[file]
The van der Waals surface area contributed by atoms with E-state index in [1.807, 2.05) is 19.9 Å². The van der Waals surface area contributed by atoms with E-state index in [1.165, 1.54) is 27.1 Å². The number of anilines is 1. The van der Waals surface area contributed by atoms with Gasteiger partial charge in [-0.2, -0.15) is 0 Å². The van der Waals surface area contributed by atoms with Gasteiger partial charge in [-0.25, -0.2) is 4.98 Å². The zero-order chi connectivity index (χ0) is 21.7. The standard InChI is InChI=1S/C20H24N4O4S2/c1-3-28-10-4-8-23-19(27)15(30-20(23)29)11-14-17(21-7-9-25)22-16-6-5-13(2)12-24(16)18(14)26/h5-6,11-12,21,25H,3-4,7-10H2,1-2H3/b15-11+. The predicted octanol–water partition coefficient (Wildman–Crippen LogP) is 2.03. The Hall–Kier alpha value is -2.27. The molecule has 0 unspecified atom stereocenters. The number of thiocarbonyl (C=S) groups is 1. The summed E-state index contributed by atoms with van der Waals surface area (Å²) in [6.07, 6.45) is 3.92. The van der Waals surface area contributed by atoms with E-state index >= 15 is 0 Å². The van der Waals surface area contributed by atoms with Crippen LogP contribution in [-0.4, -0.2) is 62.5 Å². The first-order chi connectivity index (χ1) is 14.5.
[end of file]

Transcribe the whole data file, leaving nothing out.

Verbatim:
The van der Waals surface area contributed by atoms with E-state index in [1.807, 2.05) is 19.9 Å². The van der Waals surface area contributed by atoms with E-state index in [1.165, 1.54) is 27.1 Å². The number of anilines is 1. The van der Waals surface area contributed by atoms with Gasteiger partial charge in [-0.2, -0.15) is 0 Å². The van der Waals surface area contributed by atoms with Gasteiger partial charge in [-0.25, -0.2) is 4.98 Å². The zero-order chi connectivity index (χ0) is 21.7. The standard InChI is InChI=1S/C20H24N4O4S2/c1-3-28-10-4-8-23-19(27)15(30-20(23)29)11-14-17(21-7-9-25)22-16-6-5-13(2)12-24(16)18(14)26/h5-6,11-12,21,25H,3-4,7-10H2,1-2H3/b15-11+. The predicted octanol–water partition coefficient (Wildman–Crippen LogP) is 2.03. The Hall–Kier alpha value is -2.27. The molecule has 0 unspecified atom stereocenters. The number of thiocarbonyl (C=S) groups is 1. The summed E-state index contributed by atoms with van der Waals surface area (Å²) in [6.07, 6.45) is 3.92. The van der Waals surface area contributed by atoms with E-state index >= 15 is 0 Å². The van der Waals surface area contributed by atoms with Crippen LogP contribution in [-0.4, -0.2) is 62.5 Å². The first-order chi connectivity index (χ1) is 14.5.